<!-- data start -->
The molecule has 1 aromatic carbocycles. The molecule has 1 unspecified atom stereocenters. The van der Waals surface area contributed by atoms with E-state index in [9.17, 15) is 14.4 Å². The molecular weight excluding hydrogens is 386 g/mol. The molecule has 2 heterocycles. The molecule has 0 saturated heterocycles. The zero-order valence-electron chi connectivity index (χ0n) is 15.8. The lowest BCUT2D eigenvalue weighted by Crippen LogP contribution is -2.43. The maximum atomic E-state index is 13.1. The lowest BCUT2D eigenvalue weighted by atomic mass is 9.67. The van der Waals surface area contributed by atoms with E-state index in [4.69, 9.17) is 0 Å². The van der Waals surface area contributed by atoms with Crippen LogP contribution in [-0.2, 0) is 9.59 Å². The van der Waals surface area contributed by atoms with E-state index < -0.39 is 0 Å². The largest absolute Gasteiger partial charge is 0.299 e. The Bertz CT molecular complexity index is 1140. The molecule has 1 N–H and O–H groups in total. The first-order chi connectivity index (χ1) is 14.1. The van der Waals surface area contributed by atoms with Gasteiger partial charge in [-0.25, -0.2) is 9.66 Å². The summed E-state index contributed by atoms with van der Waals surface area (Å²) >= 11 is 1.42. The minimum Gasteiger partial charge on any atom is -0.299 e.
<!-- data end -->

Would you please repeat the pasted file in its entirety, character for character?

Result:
The molecule has 1 aromatic carbocycles. The molecule has 1 unspecified atom stereocenters. The van der Waals surface area contributed by atoms with E-state index in [9.17, 15) is 14.4 Å². The molecular weight excluding hydrogens is 386 g/mol. The molecule has 2 heterocycles. The molecule has 0 saturated heterocycles. The zero-order valence-electron chi connectivity index (χ0n) is 15.8. The lowest BCUT2D eigenvalue weighted by Crippen LogP contribution is -2.43. The maximum atomic E-state index is 13.1. The lowest BCUT2D eigenvalue weighted by atomic mass is 9.67. The van der Waals surface area contributed by atoms with E-state index in [4.69, 9.17) is 0 Å². The van der Waals surface area contributed by atoms with Crippen LogP contribution in [-0.2, 0) is 9.59 Å². The van der Waals surface area contributed by atoms with E-state index < -0.39 is 0 Å². The largest absolute Gasteiger partial charge is 0.299 e. The Bertz CT molecular complexity index is 1140. The molecule has 1 N–H and O–H groups in total. The first-order chi connectivity index (χ1) is 14.1. The van der Waals surface area contributed by atoms with Gasteiger partial charge in [-0.25, -0.2) is 9.66 Å². The summed E-state index contributed by atoms with van der Waals surface area (Å²) >= 11 is 1.42. The minimum Gasteiger partial charge on any atom is -0.299 e.